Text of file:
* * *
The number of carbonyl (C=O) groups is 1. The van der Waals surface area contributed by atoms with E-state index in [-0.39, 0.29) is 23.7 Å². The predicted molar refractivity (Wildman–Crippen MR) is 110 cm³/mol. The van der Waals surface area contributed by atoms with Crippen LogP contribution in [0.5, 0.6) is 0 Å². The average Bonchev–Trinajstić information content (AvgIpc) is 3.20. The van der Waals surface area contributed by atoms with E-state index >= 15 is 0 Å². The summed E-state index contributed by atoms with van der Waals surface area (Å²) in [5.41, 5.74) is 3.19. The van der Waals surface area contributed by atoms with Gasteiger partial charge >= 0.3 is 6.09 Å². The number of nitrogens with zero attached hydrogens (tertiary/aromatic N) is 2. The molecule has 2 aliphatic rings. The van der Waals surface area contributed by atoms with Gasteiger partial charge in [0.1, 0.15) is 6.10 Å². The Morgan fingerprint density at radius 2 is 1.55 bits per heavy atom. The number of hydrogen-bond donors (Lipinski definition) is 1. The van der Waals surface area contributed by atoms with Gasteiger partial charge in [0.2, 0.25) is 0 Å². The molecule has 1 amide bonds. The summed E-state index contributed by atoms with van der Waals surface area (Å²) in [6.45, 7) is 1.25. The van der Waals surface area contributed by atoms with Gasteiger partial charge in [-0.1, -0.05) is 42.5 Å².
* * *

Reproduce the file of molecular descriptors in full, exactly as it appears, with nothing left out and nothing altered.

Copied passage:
The number of carbonyl (C=O) groups is 1. The van der Waals surface area contributed by atoms with E-state index in [-0.39, 0.29) is 23.7 Å². The predicted molar refractivity (Wildman–Crippen MR) is 110 cm³/mol. The van der Waals surface area contributed by atoms with Crippen LogP contribution in [0.5, 0.6) is 0 Å². The average Bonchev–Trinajstić information content (AvgIpc) is 3.20. The van der Waals surface area contributed by atoms with E-state index >= 15 is 0 Å². The summed E-state index contributed by atoms with van der Waals surface area (Å²) in [5.41, 5.74) is 3.19. The van der Waals surface area contributed by atoms with Gasteiger partial charge >= 0.3 is 6.09 Å². The number of nitrogens with zero attached hydrogens (tertiary/aromatic N) is 2. The molecule has 2 aliphatic rings. The van der Waals surface area contributed by atoms with Gasteiger partial charge in [0.1, 0.15) is 6.10 Å². The Morgan fingerprint density at radius 2 is 1.55 bits per heavy atom. The number of hydrogen-bond donors (Lipinski definition) is 1. The van der Waals surface area contributed by atoms with Gasteiger partial charge in [0.2, 0.25) is 0 Å². The molecule has 1 amide bonds. The summed E-state index contributed by atoms with van der Waals surface area (Å²) in [6.45, 7) is 1.25. The van der Waals surface area contributed by atoms with Gasteiger partial charge in [-0.1, -0.05) is 42.5 Å².